An Interview with JULIE KANE
Julie Kane, the great-grandchild of eight Irish immigrants, is a native of Boston and longtime resident of Louisiana, where she served as the 2011-2013 Louisiana Poet Laureate. Professor Emeritus of English at Northwestern State University in Natchitoches, Louisiana, she also teaches in the low-residency MFA program at Western State Colorado University. Her books of poetry include Rhythm & Booze (2003), Maxine Kumin's choice for the National Poetry Series and a finalist for the Poets' Prize; Jazz Funeral (2009), winner of the Donald Justice Poetry Prize; and Paper Bullets (2014), a collection of light verse. Her poems appear in more than sixty anthologies including Norton's Seagull Reader, Penguin's Pocket Poetry, and Best American Poetry 2016. Julie has collaborated with musical composers including Dale Trumbore, Kenneth Olson, and Libby Larsen; she wrote the libretto for the one-act opera Starship Paradise, produced by Center City Opera Theater of Philadelphia, and her poems have been sung on CDs by artists ranging from mezzo soprano Susanne Mentzer to the American Boychoir. Coming out this fall will be Nasty Women Poets: An Anthology of Subversive Verse, co-edited with Grace Bauer and published by Lost Horse Press.
TWO NEW POEMS
An anthology you edited with Grace Bauer called Nasty Women Poets is coming out in September 2017. How does the emphasis on the contemporary political moment affect the editing process? How does this process compare with other anthologies you have edited?
Well, the title itself is an allusion to a remark made during a 2016 presidential debate—intended as an insult but reclaimed by many of us women as a point of pride. Our call for submissions went out shortly after the election with a deadline of Inauguration Day, so between that chronology and the title, you can see that we were responding to the “contemporary political moment” and its ugly resurgence of misogyny.
The editorial process was very different from that of the two previous anthologies I edited. Because of the timely theme and our tight schedule, we had to depend on social media to get the word out. We received around 1500 poems in the space of eight weeks and could take only around two hundred, so the decision making process was agonizing.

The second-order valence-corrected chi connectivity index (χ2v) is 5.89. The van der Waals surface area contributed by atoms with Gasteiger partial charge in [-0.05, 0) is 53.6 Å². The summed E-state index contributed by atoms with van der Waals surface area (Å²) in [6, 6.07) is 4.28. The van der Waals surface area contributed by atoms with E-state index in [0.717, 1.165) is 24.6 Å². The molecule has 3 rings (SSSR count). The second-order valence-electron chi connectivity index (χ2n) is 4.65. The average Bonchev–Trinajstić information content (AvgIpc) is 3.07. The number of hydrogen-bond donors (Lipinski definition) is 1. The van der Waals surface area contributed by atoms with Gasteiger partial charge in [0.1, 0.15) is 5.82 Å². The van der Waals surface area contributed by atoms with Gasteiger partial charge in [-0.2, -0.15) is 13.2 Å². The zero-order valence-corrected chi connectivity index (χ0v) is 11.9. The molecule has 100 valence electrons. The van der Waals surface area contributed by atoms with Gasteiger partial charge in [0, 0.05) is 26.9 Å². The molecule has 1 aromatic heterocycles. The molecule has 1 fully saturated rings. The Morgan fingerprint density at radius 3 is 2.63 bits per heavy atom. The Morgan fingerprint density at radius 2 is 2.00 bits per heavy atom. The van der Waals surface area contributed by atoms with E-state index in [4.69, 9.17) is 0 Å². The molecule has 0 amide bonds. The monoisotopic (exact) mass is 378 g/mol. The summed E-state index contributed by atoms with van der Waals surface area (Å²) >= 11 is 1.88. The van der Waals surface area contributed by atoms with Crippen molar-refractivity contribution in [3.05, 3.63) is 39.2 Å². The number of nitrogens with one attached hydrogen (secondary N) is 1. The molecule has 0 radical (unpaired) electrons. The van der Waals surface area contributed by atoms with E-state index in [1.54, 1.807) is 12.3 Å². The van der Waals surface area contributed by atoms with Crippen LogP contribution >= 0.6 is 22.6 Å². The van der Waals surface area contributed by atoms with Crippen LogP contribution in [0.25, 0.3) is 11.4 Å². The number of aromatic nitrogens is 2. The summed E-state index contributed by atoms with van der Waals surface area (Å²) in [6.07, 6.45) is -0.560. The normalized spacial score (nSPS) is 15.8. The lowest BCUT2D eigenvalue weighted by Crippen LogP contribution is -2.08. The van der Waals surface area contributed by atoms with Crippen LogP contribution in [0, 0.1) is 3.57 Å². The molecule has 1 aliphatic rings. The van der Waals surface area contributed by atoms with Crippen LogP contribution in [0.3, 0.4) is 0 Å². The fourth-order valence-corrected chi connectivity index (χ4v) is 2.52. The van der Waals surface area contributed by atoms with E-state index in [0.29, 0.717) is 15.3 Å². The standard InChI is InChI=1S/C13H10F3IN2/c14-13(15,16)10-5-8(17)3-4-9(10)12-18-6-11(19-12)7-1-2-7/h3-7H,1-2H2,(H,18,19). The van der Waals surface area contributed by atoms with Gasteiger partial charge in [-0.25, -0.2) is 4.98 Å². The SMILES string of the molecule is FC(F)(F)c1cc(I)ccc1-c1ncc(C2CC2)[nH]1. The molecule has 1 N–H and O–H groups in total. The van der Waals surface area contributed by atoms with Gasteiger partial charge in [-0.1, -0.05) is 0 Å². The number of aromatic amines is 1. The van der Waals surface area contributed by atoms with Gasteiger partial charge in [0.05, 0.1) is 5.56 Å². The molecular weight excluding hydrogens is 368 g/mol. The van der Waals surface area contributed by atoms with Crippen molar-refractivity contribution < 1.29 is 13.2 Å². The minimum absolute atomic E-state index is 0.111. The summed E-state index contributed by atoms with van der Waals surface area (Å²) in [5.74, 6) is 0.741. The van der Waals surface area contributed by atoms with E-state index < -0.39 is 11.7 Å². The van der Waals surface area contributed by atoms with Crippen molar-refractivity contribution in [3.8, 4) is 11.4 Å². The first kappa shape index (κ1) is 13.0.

Grace and I had previously co-edited an anthology of poems, essays, and short stories about the late poet Everette Maddox, a legendary figure in New Orleans. Aside from Hurricane Katrina devastating our press and the lives and homes of many contributors midway through the editorial process, the selection process for that one was easy. Grace and I had both lived in New Orleans and been part of Everette’s Maple Leaf Bar literary scene there, so we were aware of much of the stuff that had been written about him, and we had time to advertise nationally in Poets & Writers for any work we’d missed.
I also edited the 20th century poetry selections for a Southern literature textbook. I soon learned that one’s “dream list” of poets and poems for a college textbook quickly gets smashed on the rocks of reality: peer review boards of anonymous experts who shoot down innovative choices and insist that old chestnuts be included, and reprint permissions holders who can charge a thousand dollars or more to reprint a single poem. Once was enough for that type of project, though I was glad I could sneak in a few things from that dream list, like “Nelly Myers” by A. R. Ammons and selections by Etheridge Knight and Margaret Danner.
How has your academic life and work as a professor impacted your creative process?
Since I retired a year ago, I have been way more productive as a poet. I taught at a regional state university in a desperately poor Southern state, so the teaching and service loads were heavy. I loved it, but the work always took priority over my own writing. The first half of my career, though, I was a technical writer and editor. I was making way more money back then than I ever made as a tenured full professor, but my heart wasn’t in it, so I went back to grad school at the age of 39 and got a Ph.D. It was the right decision. I wanted to do work related to the subject I loved, which was poetry.
From 2011-2013 you were the Louisiana Poet Laureate. What are some of the most meaningful memories you have from that period?
One of the most thrilling experiences was being invited to lunch at the home of Ernest and Diane Gaines when Keorapetse Kgositsile, the Poet Laureate of South Africa, was visiting. Ernest and Diane have a beautiful home overlooking False River near New Roads, Louisiana, built on land that Ernest’s ancestors sharecropped. Ernest also purchased the tiny church where his ancestors worshipped and had it moved onto the property, and he bought the cemetery where his ancestors were buried and set up a foundation to maintain the graves. Keorapetse had to flee South Africa under apartheid because of his political activities, living in exile in the U.S. for many years. There was such a sense of history and historical change permeating the atmosphere that afternoon. I was so grateful to be part of it.